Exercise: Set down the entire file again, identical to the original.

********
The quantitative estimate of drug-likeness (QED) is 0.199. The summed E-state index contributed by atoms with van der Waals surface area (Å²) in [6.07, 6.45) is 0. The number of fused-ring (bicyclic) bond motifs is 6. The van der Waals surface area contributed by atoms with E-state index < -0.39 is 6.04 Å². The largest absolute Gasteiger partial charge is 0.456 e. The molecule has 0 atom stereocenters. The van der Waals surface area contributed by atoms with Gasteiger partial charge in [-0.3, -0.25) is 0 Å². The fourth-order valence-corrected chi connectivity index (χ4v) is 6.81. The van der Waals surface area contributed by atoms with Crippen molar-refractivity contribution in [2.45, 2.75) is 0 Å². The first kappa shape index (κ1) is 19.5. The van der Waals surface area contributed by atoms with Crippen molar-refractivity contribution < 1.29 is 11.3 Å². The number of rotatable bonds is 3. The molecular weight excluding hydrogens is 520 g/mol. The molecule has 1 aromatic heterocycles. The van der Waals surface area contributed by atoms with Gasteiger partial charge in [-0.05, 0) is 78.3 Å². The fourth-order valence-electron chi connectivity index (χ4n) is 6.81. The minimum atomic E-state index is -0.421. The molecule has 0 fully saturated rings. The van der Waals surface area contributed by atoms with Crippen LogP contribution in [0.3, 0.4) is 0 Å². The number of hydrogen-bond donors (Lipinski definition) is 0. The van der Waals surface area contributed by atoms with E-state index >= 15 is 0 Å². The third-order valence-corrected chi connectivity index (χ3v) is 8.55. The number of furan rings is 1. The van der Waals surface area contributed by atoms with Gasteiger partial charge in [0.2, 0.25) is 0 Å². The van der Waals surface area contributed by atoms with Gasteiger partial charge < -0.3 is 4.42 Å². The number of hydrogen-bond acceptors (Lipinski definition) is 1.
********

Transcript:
The quantitative estimate of drug-likeness (QED) is 0.199. The summed E-state index contributed by atoms with van der Waals surface area (Å²) in [6.07, 6.45) is 0. The number of fused-ring (bicyclic) bond motifs is 6. The van der Waals surface area contributed by atoms with E-state index < -0.39 is 6.04 Å². The largest absolute Gasteiger partial charge is 0.456 e. The molecule has 0 atom stereocenters. The van der Waals surface area contributed by atoms with Gasteiger partial charge in [-0.3, -0.25) is 0 Å². The fourth-order valence-corrected chi connectivity index (χ4v) is 6.81. The van der Waals surface area contributed by atoms with Crippen molar-refractivity contribution in [2.45, 2.75) is 0 Å². The first kappa shape index (κ1) is 19.5. The van der Waals surface area contributed by atoms with Crippen molar-refractivity contribution < 1.29 is 11.3 Å². The number of rotatable bonds is 3. The molecular weight excluding hydrogens is 520 g/mol. The molecule has 1 aromatic heterocycles. The van der Waals surface area contributed by atoms with Gasteiger partial charge in [-0.05, 0) is 78.3 Å². The fourth-order valence-electron chi connectivity index (χ4n) is 6.81. The minimum atomic E-state index is -0.421. The molecule has 0 fully saturated rings. The van der Waals surface area contributed by atoms with Crippen LogP contribution in [0.3, 0.4) is 0 Å². The number of hydrogen-bond donors (Lipinski definition) is 0. The van der Waals surface area contributed by atoms with E-state index >= 15 is 0 Å². The third-order valence-corrected chi connectivity index (χ3v) is 8.55. The number of furan rings is 1. The van der Waals surface area contributed by atoms with Gasteiger partial charge in [0.2, 0.25) is 0 Å². The van der Waals surface area contributed by atoms with Gasteiger partial charge < -0.3 is 4.42 Å². The number of hydrogen-bond acceptors (Lipinski definition) is 1.